In sum, the increased accounting for lease agreements under IFRS 16 can have far-reaching consequences for how the business is assessed by stakeholders, including investors, creditors and analysts. It is therefore important for companies to understand these changes and communicate them clearly in their financial reporting to ensure the correct interpretation of their financial situation and performance.

Impact on investors, creditors and other stakeholders

The changes that come with the implementation of IFRS 16 can have significant consequences for how investors, creditors and other stakeholders assess the company in decision-making processes and risk assessments. Some examples are:

  • Investors will now get a more comprehensive picture of the company’s financial position and performance, as the lease obligations are entered on the balance sheet and shown as liabilities. This can help to increase transparency and trust in the company’s reporting.
  • Creditors, such as lenders and bondholders, will be concerned with how the increased debt ratio affects the company’s ability to service and repay its debt obligations.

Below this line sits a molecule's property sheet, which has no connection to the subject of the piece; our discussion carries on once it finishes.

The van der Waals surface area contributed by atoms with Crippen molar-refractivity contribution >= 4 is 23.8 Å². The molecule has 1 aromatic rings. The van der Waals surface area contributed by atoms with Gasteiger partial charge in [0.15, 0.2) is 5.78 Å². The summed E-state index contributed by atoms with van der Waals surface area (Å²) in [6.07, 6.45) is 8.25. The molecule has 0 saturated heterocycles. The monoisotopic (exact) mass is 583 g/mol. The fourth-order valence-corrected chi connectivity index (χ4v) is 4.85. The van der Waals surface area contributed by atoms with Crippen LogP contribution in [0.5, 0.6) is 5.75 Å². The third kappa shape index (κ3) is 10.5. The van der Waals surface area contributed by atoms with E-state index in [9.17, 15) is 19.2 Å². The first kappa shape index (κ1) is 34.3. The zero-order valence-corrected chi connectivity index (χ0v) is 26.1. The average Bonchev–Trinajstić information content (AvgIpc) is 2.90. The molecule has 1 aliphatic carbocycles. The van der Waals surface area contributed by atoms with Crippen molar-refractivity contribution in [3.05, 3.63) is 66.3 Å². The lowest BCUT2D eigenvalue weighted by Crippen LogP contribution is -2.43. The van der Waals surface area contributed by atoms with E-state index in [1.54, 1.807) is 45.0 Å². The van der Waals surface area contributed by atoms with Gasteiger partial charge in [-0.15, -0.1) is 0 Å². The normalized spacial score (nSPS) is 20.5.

• The changes in reporting practices under IFRS 16 may also affect creditors’ assessment of the company’s creditworthiness and loan terms.

Software for handling calculations according to IFRS 16

A dedicated software for handling the accounts according to IFRS 16, such as ShareControl IFRS 16, brings with it a number of significant advantages. The software enables the automation of a wide range of manual processes related to the identification and classification of leases.

Automate calculations of present value and lease payments, which not only saves valuable time and resources, but also reduces the risk of accounting errors. By using an IFRS 16-compliant software, organizations achieve increased accuracy and reliability in their calculations. This is particularly important when dealing with complex financial aspects of lease obligations, as the software ensures that all relevant factors are properly considered and calculated.

Beregninger etter IFRS 16

Overall, a software for handling the leasing accounts according to IFRS 16, such as ShareControl IFRS 16, provides a holistic and efficient solution that strengthens the organisation’s ability to meet complex accounting challenges. This approach lays the foundation for careful and well-thought-out decisions, optimal utilization of resources and solid compliance with the accounting standard.